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Wines by the glass


Lemons
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My wife and I enjoy having wine with our meals and we usually order a bottle with our dinner. Normally, we choose from a wine list and know the cost before we decide. We also enjoy having a glass of wine when we are at a bar instead of a mixed drink.

A few days ago, we were in Atlantic City and during a break in the action we decided to stop at a bar off the casino floor for a drink. My wife asked for a glass of Cabernet and I ordered Pino Grigio. I had a comp for $15.00 which I assumed would about cover the bill and I gave it to the barmaid. She told me that the total was $26.00 and asked if I was going to pay the balance in cash. I was a bit surprised and she told me that many people had "sticker shock" when they got their checks.

My question is, should have I asked the cost of the wine before I ordered, or should I have assumed that they would have supplied a list of premium wines and their cost? I don’t mind paying what I consider an average price but $15.00 for a glass for Cabernet is more than I would consider “normal”. I also would not be comfortable asking every bartender the cost of a glass of their house wine before I ordered. And there is also the question of the tip – do you tip more to have an expensive glass of wine poured?

What are your thoughts?

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My wife and I enjoy having wine with our meals and we usually order a bottle with our dinner. Normally, we choose from a wine list and know the cost before we decide. We also enjoy having a glass of wine when we are at a bar instead of a mixed drink.

A few days ago, we were in Atlantic City and during a break in the action we decided to stop at a bar off the casino floor for a drink. My wife asked for a glass of Cabernet and I ordered Pino Grigio. I had a comp for $15.00 which I assumed would about cover the bill and I gave it to the barmaid. She told me that the total was $26.00 and asked if I was going to pay the balance in cash. I was a bit surprised and she told me that many people had "sticker shock" when they got their checks.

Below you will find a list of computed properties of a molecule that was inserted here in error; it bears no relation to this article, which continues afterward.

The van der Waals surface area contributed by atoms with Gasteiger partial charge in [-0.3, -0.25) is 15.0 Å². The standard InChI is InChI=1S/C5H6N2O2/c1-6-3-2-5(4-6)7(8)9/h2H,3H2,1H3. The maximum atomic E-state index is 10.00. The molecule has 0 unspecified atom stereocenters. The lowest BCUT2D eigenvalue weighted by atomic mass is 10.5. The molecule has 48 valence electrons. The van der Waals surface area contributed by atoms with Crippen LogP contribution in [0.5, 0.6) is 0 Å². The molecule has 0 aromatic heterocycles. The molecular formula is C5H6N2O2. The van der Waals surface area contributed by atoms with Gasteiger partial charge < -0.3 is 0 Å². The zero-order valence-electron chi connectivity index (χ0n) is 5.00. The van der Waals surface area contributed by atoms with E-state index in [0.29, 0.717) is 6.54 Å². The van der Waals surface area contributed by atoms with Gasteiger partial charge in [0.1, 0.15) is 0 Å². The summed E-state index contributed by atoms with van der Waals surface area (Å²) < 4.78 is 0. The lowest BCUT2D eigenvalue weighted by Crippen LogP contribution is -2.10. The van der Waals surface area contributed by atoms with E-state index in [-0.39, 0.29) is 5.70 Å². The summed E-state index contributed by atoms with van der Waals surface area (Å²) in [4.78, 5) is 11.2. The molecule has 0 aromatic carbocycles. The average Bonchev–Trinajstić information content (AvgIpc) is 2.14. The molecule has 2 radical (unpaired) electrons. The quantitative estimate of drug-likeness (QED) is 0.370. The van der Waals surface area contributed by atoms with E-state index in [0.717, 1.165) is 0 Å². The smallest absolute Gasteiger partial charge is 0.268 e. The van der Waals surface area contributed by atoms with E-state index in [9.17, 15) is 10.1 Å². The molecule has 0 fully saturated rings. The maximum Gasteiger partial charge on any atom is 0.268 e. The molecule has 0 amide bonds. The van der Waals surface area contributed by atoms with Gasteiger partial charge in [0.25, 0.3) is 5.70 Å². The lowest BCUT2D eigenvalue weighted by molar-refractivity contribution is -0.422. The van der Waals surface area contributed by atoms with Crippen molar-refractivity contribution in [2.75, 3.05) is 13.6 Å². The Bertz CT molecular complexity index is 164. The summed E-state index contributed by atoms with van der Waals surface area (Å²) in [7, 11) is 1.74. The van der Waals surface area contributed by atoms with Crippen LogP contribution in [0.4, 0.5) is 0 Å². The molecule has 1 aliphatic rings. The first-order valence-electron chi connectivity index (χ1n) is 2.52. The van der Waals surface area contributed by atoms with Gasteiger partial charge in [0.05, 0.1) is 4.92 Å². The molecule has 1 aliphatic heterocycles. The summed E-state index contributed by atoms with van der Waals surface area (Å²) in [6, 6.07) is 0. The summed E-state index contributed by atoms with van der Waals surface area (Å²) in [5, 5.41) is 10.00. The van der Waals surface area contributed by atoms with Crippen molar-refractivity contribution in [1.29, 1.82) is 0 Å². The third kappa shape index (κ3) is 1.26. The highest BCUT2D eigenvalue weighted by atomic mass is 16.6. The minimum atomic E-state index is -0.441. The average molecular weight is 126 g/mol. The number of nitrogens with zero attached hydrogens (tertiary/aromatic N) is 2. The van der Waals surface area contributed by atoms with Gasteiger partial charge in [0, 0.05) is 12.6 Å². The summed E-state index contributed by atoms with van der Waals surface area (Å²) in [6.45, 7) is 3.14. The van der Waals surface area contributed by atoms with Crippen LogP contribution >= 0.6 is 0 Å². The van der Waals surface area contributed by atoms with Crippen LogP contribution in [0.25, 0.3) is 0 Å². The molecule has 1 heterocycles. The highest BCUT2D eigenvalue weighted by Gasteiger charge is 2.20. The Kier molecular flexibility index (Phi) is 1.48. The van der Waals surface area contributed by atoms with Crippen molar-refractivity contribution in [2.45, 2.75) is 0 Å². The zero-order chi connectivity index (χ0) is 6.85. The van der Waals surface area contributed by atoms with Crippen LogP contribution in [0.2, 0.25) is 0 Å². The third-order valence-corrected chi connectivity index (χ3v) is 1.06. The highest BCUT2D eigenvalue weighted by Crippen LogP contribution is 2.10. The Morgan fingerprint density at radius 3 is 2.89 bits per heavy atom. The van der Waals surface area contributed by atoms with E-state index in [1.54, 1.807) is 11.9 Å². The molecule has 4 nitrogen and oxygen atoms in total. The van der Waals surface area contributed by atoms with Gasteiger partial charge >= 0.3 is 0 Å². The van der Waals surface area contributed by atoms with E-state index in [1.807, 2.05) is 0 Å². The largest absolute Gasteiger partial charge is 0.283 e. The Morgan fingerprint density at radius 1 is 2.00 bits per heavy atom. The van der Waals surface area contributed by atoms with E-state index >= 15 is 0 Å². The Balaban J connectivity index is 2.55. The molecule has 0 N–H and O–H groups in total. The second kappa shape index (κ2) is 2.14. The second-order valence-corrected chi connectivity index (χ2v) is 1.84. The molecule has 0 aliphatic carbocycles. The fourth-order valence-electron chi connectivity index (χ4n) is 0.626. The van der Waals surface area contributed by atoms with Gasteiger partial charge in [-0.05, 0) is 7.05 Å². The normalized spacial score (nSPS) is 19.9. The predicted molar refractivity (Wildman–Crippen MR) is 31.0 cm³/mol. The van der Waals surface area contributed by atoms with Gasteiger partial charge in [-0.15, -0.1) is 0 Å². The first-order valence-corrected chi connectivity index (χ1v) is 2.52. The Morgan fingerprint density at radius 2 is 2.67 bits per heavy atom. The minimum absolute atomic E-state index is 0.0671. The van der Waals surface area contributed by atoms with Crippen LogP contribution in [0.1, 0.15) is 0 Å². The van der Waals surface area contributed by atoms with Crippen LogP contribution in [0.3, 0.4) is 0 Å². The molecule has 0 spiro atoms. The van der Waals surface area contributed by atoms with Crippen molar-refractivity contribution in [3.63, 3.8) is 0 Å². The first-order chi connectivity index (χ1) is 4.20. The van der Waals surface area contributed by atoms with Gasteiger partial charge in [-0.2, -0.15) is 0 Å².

My question is, should have I asked the cost of the wine before I ordered, or should I have assumed that they would have supplied a list of premium wines and their cost? I don’t mind paying what I consider an average price but $15.00 for a glass for Cabernet is more than I would consider “normal”. I also would not be comfortable asking every bartender the cost of a glass of their house wine before I ordered. And there is also the question of the tip – do you tip more to have an expensive glass of wine poured?

What are your thoughts?

Casinos are notorious for this sort of usurious pricing. I'd always ask to see a wine-by-the-glass list (especially in a casino) so I'd know what my options were, both price wise and in terms of varietals and producers. I don't know what I want until I know what I can have. Blindly ordering the "house wine" will often leave you surprised by either poor quality, high prices or both.

Katie M. Loeb
Booze Muse, Spiritual Advisor

Author: Shake, Stir, Pour:Fresh Homegrown Cocktails

Cheers!
Bartendrix,Intoxicologist, Beverage Consultant, Philadelphia, PA
Captain Liberty of the Good Varietals, Aphrodite of Alcohol

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Here in Vancouver a "decent" wine by the glass will range from $6.95 to $12.95 in most restaurants. When I develop wine lists I try to keep all of the wines at below $10CDN per glass. This is based on Vancouver prices and the outrageous prices charged by the Government Liqour stores where we have to buy wine. When travelling I usually back off paying more than $15 per glass unless it is something really interesting. I will however pay more for wine flights.

Cheers,

Stephen

Vancouver Canada

Edited by SBonner (log)

"who needs a wine list when you can get pissed on dessert" Gordon Ramsey Kitchen Nightmares 2005

MY BLOG

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I'd just ask to see the wine list. That way, not only to you avoid paying too much (or at least being surprised by the price), but you can avoid a bad wine.

As far as what the high end should be, I like the fact that higher end wines are being offered BTG. When my wife and I go out, we're good for one bottle max. The problem is, I usually want a white with the first course and a red with the second. If all the cool stuff is only sold by the bottle, you're kind of stuck. So I'm more than happy to pay the money to try a glass of really nice wine.

Now, if some casino wants to sell me Blackstone Merlot for $15/glass, on the other hand... That's not very cool.

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It really depends on what they are pouring. Knowing the casinos tend to be very expensive in this regard, I doubt that it was something wonderful. However, I have no problem paying $15 (or more) a glass for a really good Cab like a Neal, Plumpjack, Pride, or even a Simi Landslide, but I do have a problem paying that much for a glass of Pinot Grigio considering that they are never that expensive. Of course, you aren't going to see those wines by the glass in a casino, you'd have to go to a good wine bar or restaurant to do so.

Edited by dinwiddie (log)
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